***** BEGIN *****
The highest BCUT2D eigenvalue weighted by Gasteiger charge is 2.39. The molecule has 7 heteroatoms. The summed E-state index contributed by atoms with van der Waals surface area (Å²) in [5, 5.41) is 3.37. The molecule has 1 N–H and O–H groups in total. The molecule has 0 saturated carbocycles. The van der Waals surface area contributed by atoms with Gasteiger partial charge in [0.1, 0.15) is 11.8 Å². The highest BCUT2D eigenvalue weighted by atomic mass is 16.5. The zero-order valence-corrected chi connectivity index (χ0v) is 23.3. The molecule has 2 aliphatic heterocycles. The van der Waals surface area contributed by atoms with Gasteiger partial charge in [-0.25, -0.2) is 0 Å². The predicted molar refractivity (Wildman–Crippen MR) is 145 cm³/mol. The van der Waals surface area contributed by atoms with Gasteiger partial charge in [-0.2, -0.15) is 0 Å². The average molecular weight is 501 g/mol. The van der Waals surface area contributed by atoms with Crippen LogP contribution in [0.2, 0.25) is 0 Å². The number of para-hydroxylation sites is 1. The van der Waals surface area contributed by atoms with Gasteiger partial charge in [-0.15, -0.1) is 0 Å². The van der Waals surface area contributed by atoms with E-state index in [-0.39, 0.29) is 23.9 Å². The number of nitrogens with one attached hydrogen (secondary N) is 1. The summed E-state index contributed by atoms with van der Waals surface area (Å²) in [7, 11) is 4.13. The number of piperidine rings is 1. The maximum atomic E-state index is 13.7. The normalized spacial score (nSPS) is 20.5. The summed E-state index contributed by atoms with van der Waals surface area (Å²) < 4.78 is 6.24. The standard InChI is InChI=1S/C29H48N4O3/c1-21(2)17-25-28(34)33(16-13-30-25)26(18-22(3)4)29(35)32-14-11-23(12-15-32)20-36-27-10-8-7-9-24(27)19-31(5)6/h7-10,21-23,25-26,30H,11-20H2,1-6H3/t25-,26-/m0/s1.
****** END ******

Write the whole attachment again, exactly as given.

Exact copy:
The highest BCUT2D eigenvalue weighted by Gasteiger charge is 2.39. The molecule has 7 heteroatoms. The summed E-state index contributed by atoms with van der Waals surface area (Å²) in [5, 5.41) is 3.37. The molecule has 1 N–H and O–H groups in total. The molecule has 0 saturated carbocycles. The van der Waals surface area contributed by atoms with Gasteiger partial charge in [0.1, 0.15) is 11.8 Å². The highest BCUT2D eigenvalue weighted by atomic mass is 16.5. The zero-order valence-corrected chi connectivity index (χ0v) is 23.3. The molecule has 2 aliphatic heterocycles. The van der Waals surface area contributed by atoms with Gasteiger partial charge in [-0.25, -0.2) is 0 Å². The predicted molar refractivity (Wildman–Crippen MR) is 145 cm³/mol. The van der Waals surface area contributed by atoms with Gasteiger partial charge in [-0.2, -0.15) is 0 Å². The average molecular weight is 501 g/mol. The van der Waals surface area contributed by atoms with Crippen LogP contribution in [0.2, 0.25) is 0 Å². The number of para-hydroxylation sites is 1. The van der Waals surface area contributed by atoms with Gasteiger partial charge in [-0.15, -0.1) is 0 Å². The van der Waals surface area contributed by atoms with E-state index in [-0.39, 0.29) is 23.9 Å². The number of nitrogens with one attached hydrogen (secondary N) is 1. The summed E-state index contributed by atoms with van der Waals surface area (Å²) in [7, 11) is 4.13. The number of piperidine rings is 1. The maximum atomic E-state index is 13.7. The normalized spacial score (nSPS) is 20.5. The summed E-state index contributed by atoms with van der Waals surface area (Å²) < 4.78 is 6.24. The standard InChI is InChI=1S/C29H48N4O3/c1-21(2)17-25-28(34)33(16-13-30-25)26(18-22(3)4)29(35)32-14-11-23(12-15-32)20-36-27-10-8-7-9-24(27)19-31(5)6/h7-10,21-23,25-26,30H,11-20H2,1-6H3/t25-,26-/m0/s1.